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It Does Not Compute: Danger Danger in New Robotics

The New York Times had a story the other day about two robots (Nao and iCat) that have been programmed to teach children to avoid overeating. Developed by the TNO research institute in Delft (Netherlands) and by Aldebaran Robotics of Paris (France), the robots are about two feet tall, can see and talk and even mimic emotions such as empathy through their moving facial features.


According to the story, the goal is to help build emotional ties with young children which would allow (among other things), the robots to step in and help kids to eat better. Oy. In fact, double oy.

We’re first in line to agree that our kids are developing all sorts of eating problems, including not having a clue about what to eat and what to avoid, as well as figuring out how to do the right thing even once they know what it might be. But come on! Do we really want to shun our human adult parental responsibility to teach kids through our example?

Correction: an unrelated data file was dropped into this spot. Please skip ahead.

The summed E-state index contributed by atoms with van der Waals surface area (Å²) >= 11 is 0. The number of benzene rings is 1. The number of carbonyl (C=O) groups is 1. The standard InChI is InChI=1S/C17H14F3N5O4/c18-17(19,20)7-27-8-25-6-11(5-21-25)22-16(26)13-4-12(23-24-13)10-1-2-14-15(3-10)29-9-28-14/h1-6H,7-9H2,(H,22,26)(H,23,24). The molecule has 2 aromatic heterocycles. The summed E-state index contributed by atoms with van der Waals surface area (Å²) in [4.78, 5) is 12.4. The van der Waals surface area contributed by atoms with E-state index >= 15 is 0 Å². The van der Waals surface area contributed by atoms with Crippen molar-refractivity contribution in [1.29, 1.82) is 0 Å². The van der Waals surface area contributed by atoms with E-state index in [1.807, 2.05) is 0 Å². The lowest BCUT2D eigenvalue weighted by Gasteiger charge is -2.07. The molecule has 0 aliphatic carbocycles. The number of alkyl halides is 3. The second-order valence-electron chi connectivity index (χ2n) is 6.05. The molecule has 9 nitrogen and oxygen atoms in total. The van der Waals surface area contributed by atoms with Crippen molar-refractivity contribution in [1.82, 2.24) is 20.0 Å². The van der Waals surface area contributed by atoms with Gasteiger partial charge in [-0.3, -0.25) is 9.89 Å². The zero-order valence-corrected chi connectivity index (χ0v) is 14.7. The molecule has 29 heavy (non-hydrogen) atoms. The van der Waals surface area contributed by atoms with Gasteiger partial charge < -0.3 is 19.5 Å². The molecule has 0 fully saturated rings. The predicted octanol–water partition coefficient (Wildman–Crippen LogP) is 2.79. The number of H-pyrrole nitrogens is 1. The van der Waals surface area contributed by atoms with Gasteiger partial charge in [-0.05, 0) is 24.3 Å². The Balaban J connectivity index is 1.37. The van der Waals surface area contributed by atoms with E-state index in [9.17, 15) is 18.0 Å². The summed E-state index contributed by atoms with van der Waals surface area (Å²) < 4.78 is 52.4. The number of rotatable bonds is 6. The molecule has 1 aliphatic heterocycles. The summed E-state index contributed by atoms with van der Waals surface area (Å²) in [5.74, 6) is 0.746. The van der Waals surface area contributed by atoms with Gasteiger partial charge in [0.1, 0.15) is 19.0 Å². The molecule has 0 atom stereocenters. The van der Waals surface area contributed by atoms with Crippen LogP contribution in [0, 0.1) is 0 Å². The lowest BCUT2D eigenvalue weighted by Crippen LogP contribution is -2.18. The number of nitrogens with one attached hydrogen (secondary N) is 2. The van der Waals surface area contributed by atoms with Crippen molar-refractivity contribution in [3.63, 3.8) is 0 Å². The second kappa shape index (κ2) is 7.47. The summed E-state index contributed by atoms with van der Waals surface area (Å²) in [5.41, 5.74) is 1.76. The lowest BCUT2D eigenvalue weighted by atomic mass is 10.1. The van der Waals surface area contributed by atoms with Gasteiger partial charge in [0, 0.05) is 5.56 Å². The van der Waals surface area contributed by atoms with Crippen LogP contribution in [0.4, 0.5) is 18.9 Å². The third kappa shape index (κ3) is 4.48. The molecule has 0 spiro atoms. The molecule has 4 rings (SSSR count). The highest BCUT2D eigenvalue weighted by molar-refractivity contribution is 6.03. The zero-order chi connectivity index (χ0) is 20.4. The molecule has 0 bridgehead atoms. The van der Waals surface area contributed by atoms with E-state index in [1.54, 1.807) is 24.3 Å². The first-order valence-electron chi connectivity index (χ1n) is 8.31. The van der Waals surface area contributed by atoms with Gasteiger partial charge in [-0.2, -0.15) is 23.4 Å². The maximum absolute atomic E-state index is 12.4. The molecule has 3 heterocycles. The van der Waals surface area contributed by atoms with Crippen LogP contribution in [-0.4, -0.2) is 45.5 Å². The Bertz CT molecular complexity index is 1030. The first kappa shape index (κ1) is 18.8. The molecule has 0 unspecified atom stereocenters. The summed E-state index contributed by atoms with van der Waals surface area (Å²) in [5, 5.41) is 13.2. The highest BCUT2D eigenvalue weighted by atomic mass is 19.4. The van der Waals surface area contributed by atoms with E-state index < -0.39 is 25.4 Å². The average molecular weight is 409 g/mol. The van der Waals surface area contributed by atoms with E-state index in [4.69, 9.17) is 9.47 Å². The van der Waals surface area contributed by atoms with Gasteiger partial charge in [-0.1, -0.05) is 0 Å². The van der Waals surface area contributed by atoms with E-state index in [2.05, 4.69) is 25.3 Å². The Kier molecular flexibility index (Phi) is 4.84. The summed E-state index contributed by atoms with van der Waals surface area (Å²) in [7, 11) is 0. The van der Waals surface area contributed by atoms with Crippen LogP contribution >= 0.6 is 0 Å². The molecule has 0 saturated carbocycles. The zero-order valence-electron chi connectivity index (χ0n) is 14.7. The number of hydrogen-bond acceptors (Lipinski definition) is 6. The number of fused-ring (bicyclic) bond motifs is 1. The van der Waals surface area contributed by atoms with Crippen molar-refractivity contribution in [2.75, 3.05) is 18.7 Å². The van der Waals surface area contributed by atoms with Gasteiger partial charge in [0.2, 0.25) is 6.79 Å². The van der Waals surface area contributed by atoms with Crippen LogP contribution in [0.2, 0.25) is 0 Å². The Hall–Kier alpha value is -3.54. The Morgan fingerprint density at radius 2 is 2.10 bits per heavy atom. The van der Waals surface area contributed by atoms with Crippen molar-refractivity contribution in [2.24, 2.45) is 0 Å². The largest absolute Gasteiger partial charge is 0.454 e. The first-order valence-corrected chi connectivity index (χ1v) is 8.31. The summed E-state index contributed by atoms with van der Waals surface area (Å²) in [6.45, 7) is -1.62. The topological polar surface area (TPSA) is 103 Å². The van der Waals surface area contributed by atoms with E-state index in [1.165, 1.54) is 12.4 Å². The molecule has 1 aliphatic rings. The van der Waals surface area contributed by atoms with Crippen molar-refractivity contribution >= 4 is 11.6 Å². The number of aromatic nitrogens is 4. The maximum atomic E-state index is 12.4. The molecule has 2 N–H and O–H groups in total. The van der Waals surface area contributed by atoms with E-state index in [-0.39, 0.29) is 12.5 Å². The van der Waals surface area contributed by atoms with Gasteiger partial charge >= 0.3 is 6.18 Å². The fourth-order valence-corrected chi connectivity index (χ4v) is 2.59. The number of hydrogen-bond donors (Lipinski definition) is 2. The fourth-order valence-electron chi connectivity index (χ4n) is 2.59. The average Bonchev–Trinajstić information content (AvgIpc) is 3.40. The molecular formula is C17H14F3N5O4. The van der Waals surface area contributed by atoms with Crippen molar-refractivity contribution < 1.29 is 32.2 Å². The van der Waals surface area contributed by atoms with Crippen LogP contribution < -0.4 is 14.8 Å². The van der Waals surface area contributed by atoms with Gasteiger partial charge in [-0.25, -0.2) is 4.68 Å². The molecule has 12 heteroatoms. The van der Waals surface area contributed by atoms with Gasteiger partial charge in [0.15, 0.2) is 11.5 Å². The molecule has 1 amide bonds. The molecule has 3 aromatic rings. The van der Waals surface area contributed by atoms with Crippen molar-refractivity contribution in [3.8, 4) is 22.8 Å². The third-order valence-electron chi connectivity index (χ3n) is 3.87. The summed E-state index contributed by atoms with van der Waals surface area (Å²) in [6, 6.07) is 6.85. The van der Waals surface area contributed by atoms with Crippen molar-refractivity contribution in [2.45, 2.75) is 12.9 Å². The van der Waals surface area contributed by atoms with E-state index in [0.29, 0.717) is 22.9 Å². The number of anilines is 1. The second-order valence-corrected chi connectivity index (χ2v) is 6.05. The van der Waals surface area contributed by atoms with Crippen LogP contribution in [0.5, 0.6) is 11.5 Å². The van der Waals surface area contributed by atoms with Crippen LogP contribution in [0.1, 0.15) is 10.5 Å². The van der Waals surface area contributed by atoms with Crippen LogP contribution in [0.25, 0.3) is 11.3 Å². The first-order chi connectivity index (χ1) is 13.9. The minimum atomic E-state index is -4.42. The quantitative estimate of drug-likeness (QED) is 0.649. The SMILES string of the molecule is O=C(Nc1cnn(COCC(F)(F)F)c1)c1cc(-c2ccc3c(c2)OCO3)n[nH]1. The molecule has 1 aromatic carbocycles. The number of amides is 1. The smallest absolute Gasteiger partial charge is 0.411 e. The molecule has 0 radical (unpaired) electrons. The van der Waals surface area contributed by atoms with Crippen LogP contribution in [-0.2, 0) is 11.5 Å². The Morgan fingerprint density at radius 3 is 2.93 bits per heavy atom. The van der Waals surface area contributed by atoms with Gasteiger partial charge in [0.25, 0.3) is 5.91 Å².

What kind of society neglects this core obligation of our species to nurture our young by providing the information they need to understand that what we eat is converted into who we are? Robots
may be cute and kind of cool, and perhaps a friendly reminder that it’s time to take a bath or take some needed medication is alright, but not something as basic as eating.

Eating forms the cultural, societal and personal underpinning of our lives. To continue traditions that have endured for thousands of years and to form the bonds that create intergenerational memory, there must be human interaction. That means, us, the parents, showing, telling and teaching.

Let’s not go further down the path to being a species that cannot be bothered to teach our children this most important aspect of living. Instead, let’s wake up and be the role models our kids clearly need so much.